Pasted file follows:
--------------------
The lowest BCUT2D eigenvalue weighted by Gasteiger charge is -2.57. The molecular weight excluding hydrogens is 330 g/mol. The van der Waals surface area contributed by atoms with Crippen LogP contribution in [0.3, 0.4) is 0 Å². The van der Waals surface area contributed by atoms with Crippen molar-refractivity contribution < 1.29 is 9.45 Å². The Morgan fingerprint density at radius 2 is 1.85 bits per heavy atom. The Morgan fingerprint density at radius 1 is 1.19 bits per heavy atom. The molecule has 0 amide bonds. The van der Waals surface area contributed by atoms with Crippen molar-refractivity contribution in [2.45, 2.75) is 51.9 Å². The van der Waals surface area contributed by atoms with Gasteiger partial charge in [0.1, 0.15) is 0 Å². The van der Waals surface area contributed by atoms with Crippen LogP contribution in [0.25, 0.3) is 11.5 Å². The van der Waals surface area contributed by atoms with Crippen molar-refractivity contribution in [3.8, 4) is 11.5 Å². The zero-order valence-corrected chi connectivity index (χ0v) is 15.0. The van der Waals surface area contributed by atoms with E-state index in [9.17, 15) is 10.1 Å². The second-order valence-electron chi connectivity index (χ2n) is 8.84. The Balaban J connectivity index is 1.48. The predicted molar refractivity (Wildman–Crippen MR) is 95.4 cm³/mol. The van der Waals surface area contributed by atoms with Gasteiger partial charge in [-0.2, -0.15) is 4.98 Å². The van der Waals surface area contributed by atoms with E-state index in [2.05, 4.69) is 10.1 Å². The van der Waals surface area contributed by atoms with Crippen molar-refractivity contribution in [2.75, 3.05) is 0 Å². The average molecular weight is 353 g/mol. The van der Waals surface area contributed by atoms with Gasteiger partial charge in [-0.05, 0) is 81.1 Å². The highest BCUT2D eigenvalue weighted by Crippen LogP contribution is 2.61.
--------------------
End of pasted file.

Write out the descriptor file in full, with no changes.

The lowest BCUT2D eigenvalue weighted by Gasteiger charge is -2.57. The molecular weight excluding hydrogens is 330 g/mol. The van der Waals surface area contributed by atoms with Crippen LogP contribution in [0.3, 0.4) is 0 Å². The van der Waals surface area contributed by atoms with Crippen molar-refractivity contribution < 1.29 is 9.45 Å². The Morgan fingerprint density at radius 2 is 1.85 bits per heavy atom. The Morgan fingerprint density at radius 1 is 1.19 bits per heavy atom. The molecule has 0 amide bonds. The van der Waals surface area contributed by atoms with Crippen molar-refractivity contribution in [2.45, 2.75) is 51.9 Å². The van der Waals surface area contributed by atoms with Gasteiger partial charge in [0.1, 0.15) is 0 Å². The van der Waals surface area contributed by atoms with Crippen LogP contribution in [0.25, 0.3) is 11.5 Å². The van der Waals surface area contributed by atoms with Crippen molar-refractivity contribution in [3.8, 4) is 11.5 Å². The zero-order valence-corrected chi connectivity index (χ0v) is 15.0. The van der Waals surface area contributed by atoms with E-state index in [9.17, 15) is 10.1 Å². The second-order valence-electron chi connectivity index (χ2n) is 8.84. The Balaban J connectivity index is 1.48. The predicted molar refractivity (Wildman–Crippen MR) is 95.4 cm³/mol. The van der Waals surface area contributed by atoms with Gasteiger partial charge in [-0.2, -0.15) is 4.98 Å². The van der Waals surface area contributed by atoms with E-state index in [2.05, 4.69) is 10.1 Å². The van der Waals surface area contributed by atoms with Crippen molar-refractivity contribution in [2.75, 3.05) is 0 Å². The average molecular weight is 353 g/mol. The van der Waals surface area contributed by atoms with Gasteiger partial charge in [-0.05, 0) is 81.1 Å². The highest BCUT2D eigenvalue weighted by Crippen LogP contribution is 2.61.